Aces on Bridge — Daily Columns

The Aces on Bridge: Saturday, February 4th, 2012

Man … plays such fantastic tricks before high heaven
As make the angels weep.

William Shakespeare

East North
North-South ♠ J 6 5 4
 7 6
♣ K J 8 6 5 3
West East
♠ A Q 10 9 3
 Q 9 5 2
♣ Q 10 2
♠ K 7 2
 10 8 5 2
 K 10 7 4
♣ A 4
♠ 8
 A K Q J 9 4
 A J 6 3
♣ 9 7
South West North East
1 1♠ Pass 2
2♠ Pass 3♣ Pass
3 Pass 4 All pass


In today's deal, Hall of Famer Tommy Sanders declared an optimistic contract of four hearts, after West had overcalled in spades and his partner had cue-bid to show a strong raise.

After an opening diamond lead, the obvious thing to do was to win the ace and ruff a diamond. But then there would be no quick entry to the South hand for the second diamond ruff, and the contract would fail even if South made a winning guess in clubs.

Sanders instead played low from dummy at trick one and ducked East’s diamond king. This neither gained nor lost a trick, but it created an illusion. West was now convinced that his partner held the diamond ace. East predictably shifted to a trump, and South won with the ace and ruffed a diamond. When he led a spade from the dummy, East could have saved his partner by putting up the king. When he played low and West won with the nine, West confidently led a diamond, and was discomfited to find that South could take two diamond tricks. Sanders then made the winning guess in clubs, since East was almost sure to have the club ace for his two-heart cue-bid.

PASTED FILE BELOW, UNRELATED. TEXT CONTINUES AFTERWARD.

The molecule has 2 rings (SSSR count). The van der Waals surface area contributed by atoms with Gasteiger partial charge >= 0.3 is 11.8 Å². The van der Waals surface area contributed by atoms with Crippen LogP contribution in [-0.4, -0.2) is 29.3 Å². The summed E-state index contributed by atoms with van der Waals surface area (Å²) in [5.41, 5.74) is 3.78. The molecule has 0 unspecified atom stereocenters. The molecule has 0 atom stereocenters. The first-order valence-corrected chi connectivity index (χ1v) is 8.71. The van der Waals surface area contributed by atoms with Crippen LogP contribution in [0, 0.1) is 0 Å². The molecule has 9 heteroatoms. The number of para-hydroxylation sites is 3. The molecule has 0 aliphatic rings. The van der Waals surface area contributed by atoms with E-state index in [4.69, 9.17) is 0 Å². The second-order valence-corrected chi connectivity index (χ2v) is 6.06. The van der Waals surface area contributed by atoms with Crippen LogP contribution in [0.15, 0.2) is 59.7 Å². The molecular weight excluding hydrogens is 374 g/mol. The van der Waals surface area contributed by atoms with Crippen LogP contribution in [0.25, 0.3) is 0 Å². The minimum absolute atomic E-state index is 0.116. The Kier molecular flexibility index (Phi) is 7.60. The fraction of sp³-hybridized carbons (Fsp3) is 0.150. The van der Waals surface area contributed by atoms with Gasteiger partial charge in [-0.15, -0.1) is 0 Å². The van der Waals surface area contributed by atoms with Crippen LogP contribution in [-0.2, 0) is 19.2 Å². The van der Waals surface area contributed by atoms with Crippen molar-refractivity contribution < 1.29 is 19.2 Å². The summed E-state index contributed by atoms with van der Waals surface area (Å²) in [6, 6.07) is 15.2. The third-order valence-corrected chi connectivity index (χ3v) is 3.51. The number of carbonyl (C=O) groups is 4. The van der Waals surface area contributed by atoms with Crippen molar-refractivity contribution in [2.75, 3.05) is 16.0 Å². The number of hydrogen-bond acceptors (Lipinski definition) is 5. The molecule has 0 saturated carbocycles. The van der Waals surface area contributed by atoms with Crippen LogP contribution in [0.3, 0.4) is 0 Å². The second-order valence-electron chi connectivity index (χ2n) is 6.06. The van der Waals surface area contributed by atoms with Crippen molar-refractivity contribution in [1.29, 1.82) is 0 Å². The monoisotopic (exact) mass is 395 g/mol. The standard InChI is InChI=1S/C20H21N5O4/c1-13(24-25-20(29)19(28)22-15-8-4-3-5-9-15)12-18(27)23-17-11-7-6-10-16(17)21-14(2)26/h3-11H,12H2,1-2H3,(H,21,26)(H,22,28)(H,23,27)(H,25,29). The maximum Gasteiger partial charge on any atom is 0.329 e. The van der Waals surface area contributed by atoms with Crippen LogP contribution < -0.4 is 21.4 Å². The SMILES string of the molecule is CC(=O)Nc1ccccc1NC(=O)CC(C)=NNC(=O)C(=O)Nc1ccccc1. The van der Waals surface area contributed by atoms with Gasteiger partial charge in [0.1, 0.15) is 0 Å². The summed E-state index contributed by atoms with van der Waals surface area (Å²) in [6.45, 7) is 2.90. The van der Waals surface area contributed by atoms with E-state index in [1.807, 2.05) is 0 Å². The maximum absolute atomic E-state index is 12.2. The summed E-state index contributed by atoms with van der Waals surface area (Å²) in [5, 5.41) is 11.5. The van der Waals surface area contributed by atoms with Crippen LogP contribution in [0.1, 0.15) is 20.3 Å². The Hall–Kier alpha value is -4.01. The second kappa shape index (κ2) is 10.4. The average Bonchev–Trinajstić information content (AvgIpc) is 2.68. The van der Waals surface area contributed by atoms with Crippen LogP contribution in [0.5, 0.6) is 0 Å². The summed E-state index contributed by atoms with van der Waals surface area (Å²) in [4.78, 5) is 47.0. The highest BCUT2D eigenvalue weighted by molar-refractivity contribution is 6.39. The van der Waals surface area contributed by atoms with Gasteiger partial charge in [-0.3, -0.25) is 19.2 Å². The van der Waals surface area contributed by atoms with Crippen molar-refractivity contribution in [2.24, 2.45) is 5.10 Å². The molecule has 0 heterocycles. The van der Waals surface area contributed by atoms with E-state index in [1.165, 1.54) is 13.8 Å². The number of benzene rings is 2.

Of course, West had assumed that if East had the diamond ace, South was bound to have the club ace and would be able to run the clubs if West continued passively with spades. However, if that were the position, South would have played on clubs not spades after ruffing the diamond.

The best action here depends on vulnerability and style. If I am vulnerable, wild horses could not drag an opening out of me; but at favorable vulnerability if my partnership style was to pre-empt aggressively, I might pre-empt to three clubs. Passing is not wrong — it all depends on whether nonvulnerable pre-empts are designed more to obstruct the opponents than start a constructive dialogue.


♠ J 6 5 4
 7 6
♣ K J 8 6 5 3
South West North East

For details of Bobby Wolff’s autobiography, The Lone Wolff, contact If you would like to contact Bobby Wolff, please leave a comment at this blog. Reproduced with permission of United Feature Syndicate, Inc., Copyright 2012. If you are interested in reprinting The Aces on Bridge column, contact


Iain ClimieFebruary 18th, 2012 at 11:42 am

Dear Mr. Wolff,

One thing which interests me on hands like this is how the defenders played on the next few hands. Clearly East and West can both do better, but have you any advice on how to get back on an even keel mentally after such a result? I find that if my partner slips up I can usually be reasonably phlegmatic but, if I do something daft, it distracts me for the next few hands even if partner offers consolation and encouragement. Perhaps he should just insist I buy the drinks after the session as a wounded wallet can concentrate the mind wonderfully.